Drive to give educational opportunities to all children. Felicity Waters reports
Children's campaigners in Wales want to see a fully-funded framework for the education of looked-after children to raise standards and promote equal opportunities.
Voices from Care Cymru (VFCC), an independent charity which represents children in the care system, has put together a strategy for education, lifelong learning and skills minister Jane Davidson, which aims to provide a more tailored approach to engage young people in education and training.
Its call for a "holistic and flexible" educational programme comes as The TES launches its six-point manifesto to improve the education of children in care (see pages 16 to 17). The manifesto demands that the 65,000 children in care in Wales and England get the same advantages in life as their peers in families, and includes a right to private tuition for GCSEs and homework help.
In Wales last year, almost two-thirds of looked-after children (251 of 397) left care without a single GCSE or equivalent qualification.
"It is recognised that looked-after children are not fulfilling their potential," said Deborah Jones, director of VFCC. "We must start looking at children and young people's situations and give them an education tailored to their needs."
VFCC believes there should be more counselling, better advocacy and on-going mentoring to help young people achieve. The charity also wants to see more vocational opportunities, as well as better communication between education officials, care-leaver teams and local colleges and training providers.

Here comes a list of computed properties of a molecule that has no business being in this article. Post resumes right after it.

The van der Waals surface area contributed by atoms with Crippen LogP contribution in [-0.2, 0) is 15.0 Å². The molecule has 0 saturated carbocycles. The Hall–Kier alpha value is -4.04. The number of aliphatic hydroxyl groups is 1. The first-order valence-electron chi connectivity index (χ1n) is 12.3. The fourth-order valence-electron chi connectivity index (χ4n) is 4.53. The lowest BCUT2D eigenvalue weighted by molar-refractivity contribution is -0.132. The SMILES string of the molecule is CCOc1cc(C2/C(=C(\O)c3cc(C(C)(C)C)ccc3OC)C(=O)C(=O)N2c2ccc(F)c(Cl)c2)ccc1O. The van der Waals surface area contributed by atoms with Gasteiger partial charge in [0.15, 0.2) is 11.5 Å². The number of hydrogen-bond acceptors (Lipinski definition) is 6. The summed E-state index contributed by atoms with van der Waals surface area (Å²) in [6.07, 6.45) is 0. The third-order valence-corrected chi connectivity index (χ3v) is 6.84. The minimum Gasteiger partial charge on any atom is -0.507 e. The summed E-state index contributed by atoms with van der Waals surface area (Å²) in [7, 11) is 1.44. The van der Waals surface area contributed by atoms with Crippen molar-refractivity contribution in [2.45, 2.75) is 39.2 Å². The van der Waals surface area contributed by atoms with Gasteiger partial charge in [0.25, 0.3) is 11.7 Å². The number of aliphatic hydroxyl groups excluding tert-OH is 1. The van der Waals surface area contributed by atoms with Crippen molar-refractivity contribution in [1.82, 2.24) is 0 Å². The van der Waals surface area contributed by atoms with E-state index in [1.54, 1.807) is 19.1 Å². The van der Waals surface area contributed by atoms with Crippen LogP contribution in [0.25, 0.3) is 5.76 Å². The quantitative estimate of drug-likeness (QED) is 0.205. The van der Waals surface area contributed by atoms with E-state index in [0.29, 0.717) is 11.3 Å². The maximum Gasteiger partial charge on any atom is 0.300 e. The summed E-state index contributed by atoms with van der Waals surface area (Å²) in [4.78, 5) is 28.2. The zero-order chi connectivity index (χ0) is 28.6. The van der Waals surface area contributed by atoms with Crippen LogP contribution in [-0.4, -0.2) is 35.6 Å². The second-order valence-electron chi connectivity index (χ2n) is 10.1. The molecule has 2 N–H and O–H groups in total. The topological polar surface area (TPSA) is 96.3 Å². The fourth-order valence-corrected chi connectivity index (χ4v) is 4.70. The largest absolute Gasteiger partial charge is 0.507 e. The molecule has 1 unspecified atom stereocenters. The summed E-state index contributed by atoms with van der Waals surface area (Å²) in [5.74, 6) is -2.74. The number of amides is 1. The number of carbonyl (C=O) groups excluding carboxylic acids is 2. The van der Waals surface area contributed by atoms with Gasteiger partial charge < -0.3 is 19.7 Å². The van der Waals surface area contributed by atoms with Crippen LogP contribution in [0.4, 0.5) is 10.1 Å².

The charity says educational planning is not consistent for young people over 16, leading to many vulnerable young people slipping through the net.
It wants the Assembly government to extend support to care-leavers up to the age of 25. The TES manifesto proposes support until 21.
"Many young people will have experienced disruptions to their education and some may be too traumatised to engage in education," said Ms Jones.
"While some will be able to apply for college places, others may need help with literacy and numeracy skills."
Peter Black, chair of the Assembly's education committee, said it would be scrutinising how local authorities spend the extra pound;1 million announced by the Assembly government to support the learning of looked-after children.
"The most important thing for children in care is stability, and this money will help to achieve that," he said.
Jane Hutt, minister for children, said: "The Assembly government takes its responsibilities towards looked-after children very seriously. We want them to enjoy the same opportunities as any other child in Wales. This means helping them to achieve to the best of their ability in every aspect of their lives.
"Education is a fundamental right of every child and the Assembly government is committed to giving this to all children in care."